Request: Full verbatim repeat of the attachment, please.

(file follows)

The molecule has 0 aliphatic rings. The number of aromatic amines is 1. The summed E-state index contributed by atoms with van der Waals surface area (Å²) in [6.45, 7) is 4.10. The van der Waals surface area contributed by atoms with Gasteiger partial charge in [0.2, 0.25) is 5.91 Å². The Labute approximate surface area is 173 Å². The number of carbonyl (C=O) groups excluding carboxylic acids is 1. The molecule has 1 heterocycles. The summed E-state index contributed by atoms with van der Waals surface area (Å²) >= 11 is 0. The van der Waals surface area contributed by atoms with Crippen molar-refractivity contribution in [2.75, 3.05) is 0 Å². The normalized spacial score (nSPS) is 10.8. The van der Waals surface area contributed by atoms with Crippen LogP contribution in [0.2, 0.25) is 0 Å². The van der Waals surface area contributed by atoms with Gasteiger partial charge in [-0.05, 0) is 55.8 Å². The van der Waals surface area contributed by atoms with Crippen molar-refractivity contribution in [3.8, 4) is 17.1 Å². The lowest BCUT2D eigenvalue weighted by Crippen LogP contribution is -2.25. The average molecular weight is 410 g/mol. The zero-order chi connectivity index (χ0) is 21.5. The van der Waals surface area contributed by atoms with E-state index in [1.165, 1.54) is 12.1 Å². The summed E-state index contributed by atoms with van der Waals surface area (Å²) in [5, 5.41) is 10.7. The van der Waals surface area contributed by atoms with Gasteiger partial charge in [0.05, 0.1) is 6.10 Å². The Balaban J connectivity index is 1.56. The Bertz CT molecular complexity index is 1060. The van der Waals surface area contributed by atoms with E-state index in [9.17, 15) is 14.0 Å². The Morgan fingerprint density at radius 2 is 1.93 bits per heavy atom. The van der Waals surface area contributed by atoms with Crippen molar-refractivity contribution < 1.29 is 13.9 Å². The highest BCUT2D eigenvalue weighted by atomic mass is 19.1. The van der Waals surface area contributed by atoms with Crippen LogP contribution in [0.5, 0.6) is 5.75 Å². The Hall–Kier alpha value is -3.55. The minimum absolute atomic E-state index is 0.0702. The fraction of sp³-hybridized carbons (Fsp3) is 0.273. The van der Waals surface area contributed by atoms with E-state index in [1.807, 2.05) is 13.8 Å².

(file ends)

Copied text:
The molecule has 0 aliphatic rings. The number of aromatic amines is 1. The summed E-state index contributed by atoms with van der Waals surface area (Å²) in [6.45, 7) is 4.10. The van der Waals surface area contributed by atoms with Gasteiger partial charge in [0.2, 0.25) is 5.91 Å². The Labute approximate surface area is 173 Å². The number of carbonyl (C=O) groups excluding carboxylic acids is 1. The molecule has 1 heterocycles. The summed E-state index contributed by atoms with van der Waals surface area (Å²) >= 11 is 0. The van der Waals surface area contributed by atoms with Crippen molar-refractivity contribution in [2.75, 3.05) is 0 Å². The normalized spacial score (nSPS) is 10.8. The van der Waals surface area contributed by atoms with Crippen LogP contribution in [0.2, 0.25) is 0 Å². The van der Waals surface area contributed by atoms with Gasteiger partial charge in [-0.05, 0) is 55.8 Å². The van der Waals surface area contributed by atoms with Crippen molar-refractivity contribution in [3.8, 4) is 17.1 Å². The lowest BCUT2D eigenvalue weighted by Crippen LogP contribution is -2.25. The average molecular weight is 410 g/mol. The zero-order chi connectivity index (χ0) is 21.5. The van der Waals surface area contributed by atoms with E-state index in [1.165, 1.54) is 12.1 Å². The summed E-state index contributed by atoms with van der Waals surface area (Å²) in [5, 5.41) is 10.7. The van der Waals surface area contributed by atoms with Gasteiger partial charge in [0.05, 0.1) is 6.10 Å². The Balaban J connectivity index is 1.56. The Bertz CT molecular complexity index is 1060. The van der Waals surface area contributed by atoms with E-state index in [9.17, 15) is 14.0 Å². The Morgan fingerprint density at radius 2 is 1.93 bits per heavy atom. The van der Waals surface area contributed by atoms with Crippen molar-refractivity contribution < 1.29 is 13.9 Å². The highest BCUT2D eigenvalue weighted by atomic mass is 19.1. The van der Waals surface area contributed by atoms with Crippen LogP contribution in [0.5, 0.6) is 5.75 Å². The Hall–Kier alpha value is -3.55. The minimum absolute atomic E-state index is 0.0702. The fraction of sp³-hybridized carbons (Fsp3) is 0.273. The van der Waals surface area contributed by atoms with E-state index in [1.807, 2.05) is 13.8 Å².